Easements for the Pacific Connector Gas Pipeline
Construction of the 229-mile pipeline would require clearing a 95-foot-wide temporary easement all along the route. Once completed, 30 feet of the 50-foot-wide permanent easements would have to be kept cleared of structures and trees for the life of the pipeline. In addition, Pembina would require many Temporary Extra Work Areas (TEWAs) to store equipment and materials during construction. While some of these TEWAs would be within the pipeline right-of-way, others would be outside of it and on public or privately owned land. The company would also need to build or improve roads to access the pipeline right-of-way and facilitate construction. Pembina must acquire easements and compensate landowners for all of these construction activities.
The Natural Gas Act
Section 7 of the Natural Gas Act requires that all new pipeline projects be granted a Certificate of Public Convenience and Necessity from the Federal Energy Regulatory Commission (FERC), and Section 3 requires that new LNG terminals must obtain approval through an Order Granting Authority from the Commission. If Pembina obtains a Certificate of Public Convenience and Necessity, the company can exercise the right of eminent domain to acquire easements in cases where it cannot reach a voluntary agreement with the landowner. Pembina must still offer the landowner just compensation.
Not in the Public Interest
FERC denied the Pacific Connector Pipeline and Jordan Cove in 2016, ruling that the "public benefits" did not outweigh the negative impacts to landowners and communities. Veresen (the company which owned the project at that time) had only acquired a small fraction of the required easements from landowners, and it had no signed contracts for the natural gas. In September of 2017, Veresen filed a new application with FERC; shortly thereafter, Pembina Pipeline Corporation acquired Veresen. Since then, land agents have been aggressively pursuing private landowners for their easements.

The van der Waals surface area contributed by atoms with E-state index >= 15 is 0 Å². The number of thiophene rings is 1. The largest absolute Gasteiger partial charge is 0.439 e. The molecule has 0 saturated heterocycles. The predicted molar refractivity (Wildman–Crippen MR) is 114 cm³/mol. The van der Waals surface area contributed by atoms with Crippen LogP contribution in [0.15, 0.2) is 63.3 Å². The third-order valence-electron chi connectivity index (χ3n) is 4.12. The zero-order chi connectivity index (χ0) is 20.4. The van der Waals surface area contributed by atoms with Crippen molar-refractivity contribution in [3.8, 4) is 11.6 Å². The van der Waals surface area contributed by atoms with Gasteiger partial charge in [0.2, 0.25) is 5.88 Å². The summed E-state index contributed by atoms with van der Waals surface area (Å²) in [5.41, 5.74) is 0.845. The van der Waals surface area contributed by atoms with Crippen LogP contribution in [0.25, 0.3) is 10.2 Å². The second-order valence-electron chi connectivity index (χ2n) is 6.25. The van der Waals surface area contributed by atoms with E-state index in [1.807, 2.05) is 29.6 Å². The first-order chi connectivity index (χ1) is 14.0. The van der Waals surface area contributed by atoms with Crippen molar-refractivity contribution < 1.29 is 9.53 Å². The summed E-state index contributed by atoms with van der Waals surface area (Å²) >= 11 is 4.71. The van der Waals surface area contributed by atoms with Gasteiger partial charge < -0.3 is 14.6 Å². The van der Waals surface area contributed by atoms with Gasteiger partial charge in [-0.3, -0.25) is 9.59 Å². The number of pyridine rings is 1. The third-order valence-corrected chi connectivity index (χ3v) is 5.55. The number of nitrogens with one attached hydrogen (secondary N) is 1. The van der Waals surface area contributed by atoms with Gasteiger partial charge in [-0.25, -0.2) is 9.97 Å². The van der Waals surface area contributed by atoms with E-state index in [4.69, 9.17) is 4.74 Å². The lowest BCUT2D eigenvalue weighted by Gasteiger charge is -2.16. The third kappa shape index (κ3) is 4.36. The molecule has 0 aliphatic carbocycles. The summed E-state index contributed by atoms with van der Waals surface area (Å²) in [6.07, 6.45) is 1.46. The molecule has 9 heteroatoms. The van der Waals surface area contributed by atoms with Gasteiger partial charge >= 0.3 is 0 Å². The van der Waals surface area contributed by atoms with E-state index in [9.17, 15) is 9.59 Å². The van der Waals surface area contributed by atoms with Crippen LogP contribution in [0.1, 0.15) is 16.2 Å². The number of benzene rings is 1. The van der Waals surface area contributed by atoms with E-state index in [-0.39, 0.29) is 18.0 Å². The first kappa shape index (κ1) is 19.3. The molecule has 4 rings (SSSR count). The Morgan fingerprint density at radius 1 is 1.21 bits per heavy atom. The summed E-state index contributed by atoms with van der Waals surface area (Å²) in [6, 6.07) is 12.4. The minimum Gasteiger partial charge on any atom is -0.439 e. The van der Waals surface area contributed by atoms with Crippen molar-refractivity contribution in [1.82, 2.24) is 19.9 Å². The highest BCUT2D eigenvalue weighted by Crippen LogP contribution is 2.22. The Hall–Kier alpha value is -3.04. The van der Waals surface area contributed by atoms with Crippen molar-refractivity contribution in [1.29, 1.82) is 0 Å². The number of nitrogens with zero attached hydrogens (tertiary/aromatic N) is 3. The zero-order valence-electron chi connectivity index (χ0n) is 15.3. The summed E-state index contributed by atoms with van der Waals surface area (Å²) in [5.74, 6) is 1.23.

Who Gets to Choose?
While some landowners have sold their easements, others have resisted the company's offers.
Landowners cite a variety of reasons for not wanting to sell. Many feel strongly about their Constitutional rights to life, liberty, and private property. Some are questioning the Constitutionality of using eminent domain for the Jordan Cove project, especially since the project is owned by a Canadian company and would likely transport mostly Canadian gas to foreign countries. They argue that the project does not meet the definition of "public use," and that it would set a precedent for the further erosion of private property rights.
Sediment-laden runoff breaks through a silt dam on the Coos Bay Pipeline route. Heavy rains typical of Southern Oregon winters are likely to hasten erosion along the Pacific Connector pipeline route, especially on steep slopes.
Many landowners along the proposed pipeline route have spent countless hours attending rallies, submitting comments, and educating themselves and others about the Jordan Cove project.
Many Reasons to Say No
Some feel the pipeline would devalue their land and permanently alter its inherent character. They are concerned about the intrusion, invasion of privacy, noise, and visual scarring the pipeline would bring. Many worry about negative impacts to land they care deeply about--land that has in some cases been in their families for generations, and that they would like to bequeath to their children and grandchildren.